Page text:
Frequency: Can vary from 2 to 5 days a week, depending on the students needs. It takes approximately 5 minutes to prepare materials and 10 minutes to implement. Progress Monitoring: To progress monitor, students will be asked by their teacher to count by the number being practiced (2s, 3s, 4s etc.) up to 100 while looking at a Skip-Counting Practice Grid. The teacher will record the amount of numbers the child got correct and create a time series graph. Each time a new number is practiced, a new time series graph should be created (i.e. have a time series graph for counting by 2s and a different graph when counting by 3s). A variation to this method is to create a modified Skip-Counting Practice Grid where the teacher can white-out the targeted numbers being practiced. The student will then be required to count by the number being practiced, up to 100. The teacher can record the number correct over the total number of empty boxes, obtaining a percentage of accuracy. Directions: Prior to implementing the intervention: 1. Write in the number by which to count for each grid. 2. Make enough copies of the Skip-Counting Practice Grid template for each student. 3. Make a transparency of the handout to use on an overhead projector. Procedure for implementation: 1. Give each student a Skip-Counting Practice Grid template and a highlighter. 2. Say to students: Today we are going to practice skip counting. On the sheet I just gave you, there are eight boxes with numbers in them. At the top of each box is the number by

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3.

4.

5.

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which to count. You are going to use your highlighter to highlight the next number when counting by the number for that box. Lets do the first one together. Look at the overhead projector. Use an overhead marker and say to students: Watch as I highlight the numbers when I count by 3s. First I highlight 3, then 6, then 9. Raise your hand to tell me what number comes next. Call on a student who raised a hand and highlight 12 if correct. If the student says a number other than 12, say: That is not the correct number. Twelve is the next number when counting by 3s. Lets try another one. Raise your hand to tell me what number comes next. Continue this process with the students until the grid is complete. Say to students: Now you are going to do the rest of the worksheet on your own. Use your highlighter to mark the correct number sequence for each number at the top of the grid boxes. If you need help, raise your hand and I will come to help you. Give students about 10-15 minutes to highlight numbers. Walk around the room and check on progress and ensure all students are engaged. At the end of the work time, say to students: Put your highlighters down and look at the overhead. We are going to review the answers together. Place completed overhead of worksheet on projector and say to students: Raise your hand to tell me what number comes next. Call on a student who raised a hand and highlight the number on the overhead, if correct. If the student says an incorrect number, say: That is not the correct number. ____ is the next number when counting by ____s. Lets try another one. Raise your hand to tell me what number comes next. Continue this question and response with students until the worksheet is complete. Collect students worksheets to review and record their answers.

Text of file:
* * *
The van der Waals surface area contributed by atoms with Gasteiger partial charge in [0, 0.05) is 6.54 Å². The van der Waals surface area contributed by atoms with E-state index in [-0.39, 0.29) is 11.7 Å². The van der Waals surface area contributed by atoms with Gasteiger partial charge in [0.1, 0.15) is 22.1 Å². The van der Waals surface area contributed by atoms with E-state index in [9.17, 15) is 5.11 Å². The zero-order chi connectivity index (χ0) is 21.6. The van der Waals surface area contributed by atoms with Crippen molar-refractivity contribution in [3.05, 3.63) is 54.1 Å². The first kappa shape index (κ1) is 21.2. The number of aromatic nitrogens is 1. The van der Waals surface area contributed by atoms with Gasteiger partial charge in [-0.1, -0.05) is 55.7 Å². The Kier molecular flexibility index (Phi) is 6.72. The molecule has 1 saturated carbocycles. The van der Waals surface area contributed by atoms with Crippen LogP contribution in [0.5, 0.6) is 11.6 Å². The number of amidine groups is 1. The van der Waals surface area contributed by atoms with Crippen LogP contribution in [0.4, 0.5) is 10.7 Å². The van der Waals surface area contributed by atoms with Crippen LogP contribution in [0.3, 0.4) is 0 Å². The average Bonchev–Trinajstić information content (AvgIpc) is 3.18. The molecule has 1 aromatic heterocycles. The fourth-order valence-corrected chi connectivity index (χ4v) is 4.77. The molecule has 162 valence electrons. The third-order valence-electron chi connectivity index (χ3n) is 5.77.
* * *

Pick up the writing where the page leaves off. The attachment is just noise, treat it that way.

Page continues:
Sources: Brown-Chidsey, R., Bronaugh, L., & McGraw, K. (2009). RTI in the classroom: Guidelines and recipes for success. New York: Guilford.

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Skip-Counting Practice

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(This should be given to the student to look at but with no writing instrument) After Count by: write in the number being practiced

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Example: Count by 2s up to 100 Day One: Amount of numbers correctly reported: ______ Total amount of numbers possible to be correct: Day Two: Amount of numbers correctly reported: ______ Total amount of numbers possible to be correct: Day Three: Amount of numbers correctly reported: _____ Total amount of numbers possible to be correct: 50 50 50

Example: Count by 3s up to 100 Day One: Amount of numbers correctly reported: ____ Total amount of numbers possible to be correct: Day Two: Amount of numbers correctly reported: ____ Total amount of numbers possible to be correct: Day Three: Amount of numbers correctly reported: ____ Total amount of numbers possible to be correct: 33 33 33

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Sample Graph